Aurora Magazine

Promoting excellence in advertising

Published in Jul-Aug 2016

Content and discontent

Why marketers need to let go of 'one-way' messages and start providing true value to their customers.
Source: Online.
Source: Online.

Discontent with content marketing is a malaise that we are all too familiar with. Mostly because most of us just don’t get it. Yet so long as we are comparing today’s content-driven techniques with yesteryear’s more straightforward approaches, we are likely to forever be lost in our misdiagnosed conundrums.

Today’s marketers have come to terms with traditional marketing becoming less effective by the minute. Consumers are ignoring the traditional world of marketing by adopting smart technologies that help them skip advertising altogether. If they are unarmed with technology, they choose another piece of ingenuity called the human mind to ignore outdoor, flip print, zap channels, and bet you that they are more likely to bungee-jump off an A380 in mid-flight – and survive – than ever click on a banner ad or button.

This kind of puts everything in perspective. So if the traditional approach is becoming irrelevant, is there a better way? If so, what exactly is content marketing? At the Content Marketing Institute, you will find all the reasons why we, the traditionalists, are doomed. The site defines content marketing as “a marketing technique of creating and distributing valuable, relevant and consistent content to attract and acquire a clearly defined audience – with the objective of driving profitable customer action.”

It’s such a great definition. Except, I don’t entirely get it. Isn’t that what every great piece of communication aspires to be? Valuable, relevant and consistent? I guess the missing link here is ‘valuable’ in the sense that people want to voluntarily seek and consume your content because it’s worthy of their time and attention (and action). Valuable is the investment of time, energy and talent that traditional marketing has bankrupted to come across as intrusive, arrogant and worthless.

You might argue that all the variations of spam we produce do, in fact, offer value to our clearly defined audience. I’m pretty sure it does, too. But a better barometer ought to ask whether people would actually have paid to consume our content if we hadn’t provided it for free. At the end of the day, it is great content that fuels the best forms of content marketing and that can include a traditional 30-seconder. You might now be asking what, specifically, are these forms? For starters, if you want to consider great examples of content, just look at what you have lately paid to read, watch or listen to. It boils down to conveying valuable information, and the ways available to you to do that today are limitless.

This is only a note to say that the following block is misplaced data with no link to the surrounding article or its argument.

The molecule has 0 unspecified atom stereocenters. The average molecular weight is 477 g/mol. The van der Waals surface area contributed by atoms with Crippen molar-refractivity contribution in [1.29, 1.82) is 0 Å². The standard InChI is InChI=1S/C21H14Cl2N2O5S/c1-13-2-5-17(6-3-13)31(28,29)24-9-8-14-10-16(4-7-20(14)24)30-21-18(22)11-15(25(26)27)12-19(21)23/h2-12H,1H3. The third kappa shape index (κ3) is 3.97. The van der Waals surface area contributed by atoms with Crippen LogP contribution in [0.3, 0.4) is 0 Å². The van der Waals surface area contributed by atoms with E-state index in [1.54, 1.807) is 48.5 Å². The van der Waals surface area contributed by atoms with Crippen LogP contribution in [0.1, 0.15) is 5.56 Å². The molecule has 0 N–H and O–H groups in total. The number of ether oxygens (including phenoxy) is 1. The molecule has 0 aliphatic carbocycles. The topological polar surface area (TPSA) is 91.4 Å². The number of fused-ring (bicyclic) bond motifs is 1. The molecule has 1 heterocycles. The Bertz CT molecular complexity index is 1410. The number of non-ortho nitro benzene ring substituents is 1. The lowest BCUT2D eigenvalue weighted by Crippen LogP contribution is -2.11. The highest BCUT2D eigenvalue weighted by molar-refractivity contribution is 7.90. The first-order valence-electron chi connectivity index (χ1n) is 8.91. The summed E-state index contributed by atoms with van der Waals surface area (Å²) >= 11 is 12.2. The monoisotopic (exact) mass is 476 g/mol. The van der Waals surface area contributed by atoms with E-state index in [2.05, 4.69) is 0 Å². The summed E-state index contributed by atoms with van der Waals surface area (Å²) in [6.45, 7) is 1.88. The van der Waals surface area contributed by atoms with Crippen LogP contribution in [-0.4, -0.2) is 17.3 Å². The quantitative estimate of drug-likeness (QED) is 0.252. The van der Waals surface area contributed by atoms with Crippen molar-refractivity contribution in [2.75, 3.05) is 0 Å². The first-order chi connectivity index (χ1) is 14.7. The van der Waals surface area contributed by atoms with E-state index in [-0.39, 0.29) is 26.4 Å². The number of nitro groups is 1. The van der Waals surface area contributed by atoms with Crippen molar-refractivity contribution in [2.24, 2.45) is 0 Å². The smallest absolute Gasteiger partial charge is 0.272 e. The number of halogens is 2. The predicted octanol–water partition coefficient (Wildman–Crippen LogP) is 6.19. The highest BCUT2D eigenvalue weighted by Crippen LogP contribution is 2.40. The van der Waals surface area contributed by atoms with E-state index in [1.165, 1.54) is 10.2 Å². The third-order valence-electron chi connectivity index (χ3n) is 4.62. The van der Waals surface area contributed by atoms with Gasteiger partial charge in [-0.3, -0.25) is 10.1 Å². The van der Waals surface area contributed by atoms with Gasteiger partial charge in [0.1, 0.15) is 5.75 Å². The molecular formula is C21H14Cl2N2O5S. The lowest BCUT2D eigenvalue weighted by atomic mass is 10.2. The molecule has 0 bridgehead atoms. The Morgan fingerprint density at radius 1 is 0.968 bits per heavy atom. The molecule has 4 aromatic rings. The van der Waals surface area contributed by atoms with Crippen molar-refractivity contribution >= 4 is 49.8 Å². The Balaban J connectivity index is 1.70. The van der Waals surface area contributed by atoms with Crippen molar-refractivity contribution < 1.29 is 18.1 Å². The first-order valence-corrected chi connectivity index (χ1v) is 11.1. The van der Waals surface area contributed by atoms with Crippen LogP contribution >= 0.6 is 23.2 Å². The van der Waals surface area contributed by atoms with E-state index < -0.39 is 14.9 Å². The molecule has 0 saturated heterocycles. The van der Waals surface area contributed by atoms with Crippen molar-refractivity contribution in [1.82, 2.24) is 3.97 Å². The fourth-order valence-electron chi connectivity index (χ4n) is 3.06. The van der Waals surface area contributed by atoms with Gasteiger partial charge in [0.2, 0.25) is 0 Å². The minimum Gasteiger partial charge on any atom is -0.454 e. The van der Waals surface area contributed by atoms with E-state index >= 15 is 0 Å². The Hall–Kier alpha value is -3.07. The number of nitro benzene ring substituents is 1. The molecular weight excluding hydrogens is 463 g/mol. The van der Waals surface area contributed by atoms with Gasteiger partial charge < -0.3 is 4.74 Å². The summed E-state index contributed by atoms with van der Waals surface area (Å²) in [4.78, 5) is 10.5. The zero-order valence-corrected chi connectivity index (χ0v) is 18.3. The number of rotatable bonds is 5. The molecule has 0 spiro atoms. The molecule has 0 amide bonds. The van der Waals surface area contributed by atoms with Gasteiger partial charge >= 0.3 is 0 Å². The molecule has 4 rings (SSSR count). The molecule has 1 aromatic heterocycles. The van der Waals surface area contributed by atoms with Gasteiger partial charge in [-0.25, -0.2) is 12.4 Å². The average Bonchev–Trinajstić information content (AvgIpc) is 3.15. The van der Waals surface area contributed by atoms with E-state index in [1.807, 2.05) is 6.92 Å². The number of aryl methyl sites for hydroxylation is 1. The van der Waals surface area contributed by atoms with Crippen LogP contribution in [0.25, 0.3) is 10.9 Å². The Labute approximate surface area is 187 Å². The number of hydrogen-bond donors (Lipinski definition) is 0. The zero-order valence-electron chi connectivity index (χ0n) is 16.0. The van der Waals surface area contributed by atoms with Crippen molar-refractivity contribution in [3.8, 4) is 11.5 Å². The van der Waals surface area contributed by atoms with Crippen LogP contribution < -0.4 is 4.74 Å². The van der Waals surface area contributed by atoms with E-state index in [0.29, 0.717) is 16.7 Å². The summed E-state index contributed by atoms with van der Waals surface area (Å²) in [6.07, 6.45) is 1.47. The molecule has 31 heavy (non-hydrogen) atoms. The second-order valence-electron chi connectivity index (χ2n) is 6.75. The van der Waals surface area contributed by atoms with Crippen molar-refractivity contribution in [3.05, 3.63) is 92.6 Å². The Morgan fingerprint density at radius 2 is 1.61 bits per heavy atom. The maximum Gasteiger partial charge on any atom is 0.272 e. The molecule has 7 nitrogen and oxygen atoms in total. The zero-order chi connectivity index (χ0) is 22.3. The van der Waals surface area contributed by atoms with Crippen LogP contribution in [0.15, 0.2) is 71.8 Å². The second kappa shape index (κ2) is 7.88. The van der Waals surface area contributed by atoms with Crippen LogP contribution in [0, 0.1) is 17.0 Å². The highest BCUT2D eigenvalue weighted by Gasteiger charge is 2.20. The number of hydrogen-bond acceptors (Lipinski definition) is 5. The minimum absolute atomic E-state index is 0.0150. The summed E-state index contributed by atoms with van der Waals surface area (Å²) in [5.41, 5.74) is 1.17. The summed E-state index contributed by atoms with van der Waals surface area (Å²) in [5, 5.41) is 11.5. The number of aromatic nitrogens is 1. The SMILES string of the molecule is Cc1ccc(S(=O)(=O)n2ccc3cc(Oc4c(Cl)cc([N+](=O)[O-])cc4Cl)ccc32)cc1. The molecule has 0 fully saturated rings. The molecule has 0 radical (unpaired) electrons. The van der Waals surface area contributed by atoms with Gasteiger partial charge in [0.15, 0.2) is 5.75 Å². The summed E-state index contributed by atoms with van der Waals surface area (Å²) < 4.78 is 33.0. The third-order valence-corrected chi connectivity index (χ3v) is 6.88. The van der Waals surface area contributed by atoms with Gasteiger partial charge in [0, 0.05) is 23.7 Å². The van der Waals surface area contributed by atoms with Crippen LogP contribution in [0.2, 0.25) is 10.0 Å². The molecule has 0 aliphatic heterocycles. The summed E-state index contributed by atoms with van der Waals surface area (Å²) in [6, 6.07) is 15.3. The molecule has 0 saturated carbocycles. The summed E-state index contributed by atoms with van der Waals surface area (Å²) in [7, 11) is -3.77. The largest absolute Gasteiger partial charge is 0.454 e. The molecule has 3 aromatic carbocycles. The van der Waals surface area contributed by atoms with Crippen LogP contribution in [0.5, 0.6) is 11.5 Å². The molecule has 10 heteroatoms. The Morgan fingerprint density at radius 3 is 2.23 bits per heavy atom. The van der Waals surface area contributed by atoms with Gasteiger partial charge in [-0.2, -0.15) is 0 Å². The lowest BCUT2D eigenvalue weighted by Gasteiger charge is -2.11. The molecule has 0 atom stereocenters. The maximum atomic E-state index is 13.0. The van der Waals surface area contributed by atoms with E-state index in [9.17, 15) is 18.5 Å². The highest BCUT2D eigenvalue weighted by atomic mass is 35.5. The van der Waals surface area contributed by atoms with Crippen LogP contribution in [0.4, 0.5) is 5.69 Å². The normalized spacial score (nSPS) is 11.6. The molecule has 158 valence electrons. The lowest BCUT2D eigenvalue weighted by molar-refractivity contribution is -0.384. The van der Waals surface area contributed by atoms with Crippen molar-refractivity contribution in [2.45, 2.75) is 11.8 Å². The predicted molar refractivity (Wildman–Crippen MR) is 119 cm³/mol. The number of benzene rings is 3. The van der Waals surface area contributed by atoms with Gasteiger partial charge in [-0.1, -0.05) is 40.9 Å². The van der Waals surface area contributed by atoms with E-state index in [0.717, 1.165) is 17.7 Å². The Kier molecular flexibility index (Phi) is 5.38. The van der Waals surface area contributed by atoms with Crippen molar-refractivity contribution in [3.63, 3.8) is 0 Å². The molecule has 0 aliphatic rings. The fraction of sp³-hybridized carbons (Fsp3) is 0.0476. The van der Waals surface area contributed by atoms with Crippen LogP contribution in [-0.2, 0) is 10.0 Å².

Content marketing is not an end in itself, but an ongoing process that is best integrated into your broader brand strategy. It focuses on owning media, not renting it. As such, it can communicate with prospects for the long term, without the need to interrupt or push a sale. Inherent in this is the belief that by delivering valuable content, prospects will reward us with their time, loyalty and business.

Anyway, enough theory. So how do you offer value? Write a white paper (smart guys love smart guys). Develop an ebook (share the tricks of your trade). Design apps (help people navigate their lives). Speak publicly (TED Talks are sales pitches). Share presentations (make a subject cogent). Blog (are you an authority on something?). Design infographics (the best ones get shared). Invest in a webpage (become an open-resource in your area of specialisation). Like talking? Record podcasts (get visibility on iTunes). Or, shoot videos (with falling costs, high quality productions are easier than ever to deliver).

If you think about it, content marketing is an opportunity that is everywhere. The possibilities are endless. The trick is to own the channels that will lead you to your prospects and share what is valuable, in an invaluable way.

Faraz Maqsood Hamidi is CE and CD, The D’Hamidi Partnership.